According to game designer Mohammad Alavi, "No Russian" was conceived by Steve Fukuda, the lead game designer for Call of Duty: Modern Warfare 2; however, Alavi was much more involved in the level's development.[8] Alavi noted that he never intended for "No Russian" to attract controversy or be seen as a political statement, but instead developed it as a way to progress the game's narrative. He wanted the level to fulfill three tasks: explain why Russia would invade the United States, have the player make an emotional connection with Makarov, and do it in a "memorable and engaging way".[9] Alavi did not interview victims of real life terrorist attacks, but instead drew inspiration from news articles and films.[8]

Much of the level's development was spent designing the massacre portion.[8] In the first iteration of "No Russian", the massacre ended once the player killed the group of civilians outside the elevator, which then transitioned into a firefight. Alavi felt that having an emotional scene abruptly shift into a firefight was "gimmicky", and altered the level to have the massacre continue much longer.[9] He also did not want it too feel too traumatic for the player, and removed scenes of children and families hugging each other.[8] Infinity Ward and Activision, the game's respective developer and publisher, were both supportive of the inclusion of "No Russian". Game testers experienced a variety of reactions to the level. One tester, who at the time was enlisted in the United States Armed Forces, refused to play the level at all, but was willing to play the rest of the game. This led to the implementation of the skip feature, as Alavi did not want the player to be punished for not doing what they felt was morally wrong.[8]

Reception

Initial reception

Prior to the release of Call of Duty: Modern Warfare 2, footage taken from the "No Russian" level was leaked on the Internet; Activision quickly clarified that the footage was real, and explained the level's context within the game.[10] This early footage divided opinions among video game journalists. The Daily Telegraph's Tom Hoggins felt that while he could not properly judge the level without having played it, he still questioned whether Infinity Ward had approached the level from the wrong direction by letting the player use grenades to "treat these civilians as human bowling pins".[11] Writing for The Guardian, Keith Stuart criticized the skip feature, describing it as a "cop-out" for a level that the developer intended players to experience.[12] Jim Sterling of Destructoid however was fully supportive of the level, as he thought that it was a statement that video games could discuss controversial topics, which he felt that many developers would often shy away from. He concluded by saying that if "No Russian" was able to make players question if the payoff was worth human sacrifice, then video games could finally be considered an art form.[13]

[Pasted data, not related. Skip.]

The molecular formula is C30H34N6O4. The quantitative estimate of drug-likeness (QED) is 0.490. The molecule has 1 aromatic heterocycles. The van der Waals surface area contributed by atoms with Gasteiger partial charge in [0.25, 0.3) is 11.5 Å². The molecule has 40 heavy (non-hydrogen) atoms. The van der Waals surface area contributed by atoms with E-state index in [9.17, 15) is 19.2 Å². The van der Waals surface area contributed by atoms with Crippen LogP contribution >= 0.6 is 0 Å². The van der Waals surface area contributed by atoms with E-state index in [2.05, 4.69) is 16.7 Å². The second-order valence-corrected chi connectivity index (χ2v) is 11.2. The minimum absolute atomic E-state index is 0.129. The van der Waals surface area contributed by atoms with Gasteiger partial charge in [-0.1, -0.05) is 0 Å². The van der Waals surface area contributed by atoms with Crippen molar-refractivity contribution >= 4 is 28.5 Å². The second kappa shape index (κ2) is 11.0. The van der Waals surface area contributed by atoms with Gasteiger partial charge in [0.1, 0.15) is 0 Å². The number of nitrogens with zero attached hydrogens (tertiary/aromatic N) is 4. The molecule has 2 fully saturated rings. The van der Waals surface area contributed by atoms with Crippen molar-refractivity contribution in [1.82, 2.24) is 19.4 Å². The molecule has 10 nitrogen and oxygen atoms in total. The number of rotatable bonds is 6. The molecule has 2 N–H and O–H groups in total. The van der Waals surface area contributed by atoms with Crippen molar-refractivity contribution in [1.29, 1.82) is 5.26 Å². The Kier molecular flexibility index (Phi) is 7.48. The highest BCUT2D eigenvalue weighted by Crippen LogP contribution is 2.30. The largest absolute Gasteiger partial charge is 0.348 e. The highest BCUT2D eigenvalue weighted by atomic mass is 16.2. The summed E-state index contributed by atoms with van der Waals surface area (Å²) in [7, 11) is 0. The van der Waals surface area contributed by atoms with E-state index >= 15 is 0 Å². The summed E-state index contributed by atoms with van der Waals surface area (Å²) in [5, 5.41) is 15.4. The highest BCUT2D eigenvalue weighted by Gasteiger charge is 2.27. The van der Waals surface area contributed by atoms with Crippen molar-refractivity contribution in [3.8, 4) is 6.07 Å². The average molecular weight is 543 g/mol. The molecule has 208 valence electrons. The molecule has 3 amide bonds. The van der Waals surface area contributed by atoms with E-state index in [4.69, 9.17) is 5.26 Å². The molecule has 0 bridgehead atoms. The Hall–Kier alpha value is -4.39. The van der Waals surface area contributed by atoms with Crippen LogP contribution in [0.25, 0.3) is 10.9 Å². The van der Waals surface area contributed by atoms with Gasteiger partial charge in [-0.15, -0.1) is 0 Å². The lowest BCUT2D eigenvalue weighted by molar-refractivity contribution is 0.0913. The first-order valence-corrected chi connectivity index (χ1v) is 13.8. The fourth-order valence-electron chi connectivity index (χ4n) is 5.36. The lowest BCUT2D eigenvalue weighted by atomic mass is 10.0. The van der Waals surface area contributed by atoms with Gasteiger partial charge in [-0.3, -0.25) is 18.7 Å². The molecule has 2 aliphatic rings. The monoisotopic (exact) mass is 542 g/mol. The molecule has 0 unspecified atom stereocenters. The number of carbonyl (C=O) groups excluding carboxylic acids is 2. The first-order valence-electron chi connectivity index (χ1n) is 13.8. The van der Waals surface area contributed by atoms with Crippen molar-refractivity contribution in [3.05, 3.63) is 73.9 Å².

Upon its release, Call of Duty: Modern Warfare 2 received critical acclaim.[14] Despite the game's praise, journalists heavily criticized the content of "No Russian". Marc Cieslak of BBC News was saddened by the level, as he felt it disproved his theory that the video game industry had "grown up".[15] Rock, Paper, Shotgun's Kieron Gillen chastised the level for failing to live up to expectations. He found the plot to be illogical, criticized the skip feature for rendering an artistic statement as "laughably pathetic", and ultimately summarized the level as "dumb shock".[6] Writing for PC World, Matt Peckham questioned why the gunmen would not care if the player did not shoot, and felt that not informing the player of what was about to happen until the last possible moment was "creating a kind of plausible emotional deniability by removing all the dramatic impetus that ought to surround it".[16] Several prominent British religious leaders condemned "No Russian": Alexander Goldberg of the London Jewish Forum was worried that children would play the level; Fazan Mohammed of the British Muslim Forum described the level as an intimate experience of enacting terrorism; and Stephen Lowe, the retired Bishop of Hulme, felt that the level was "sickening".[17]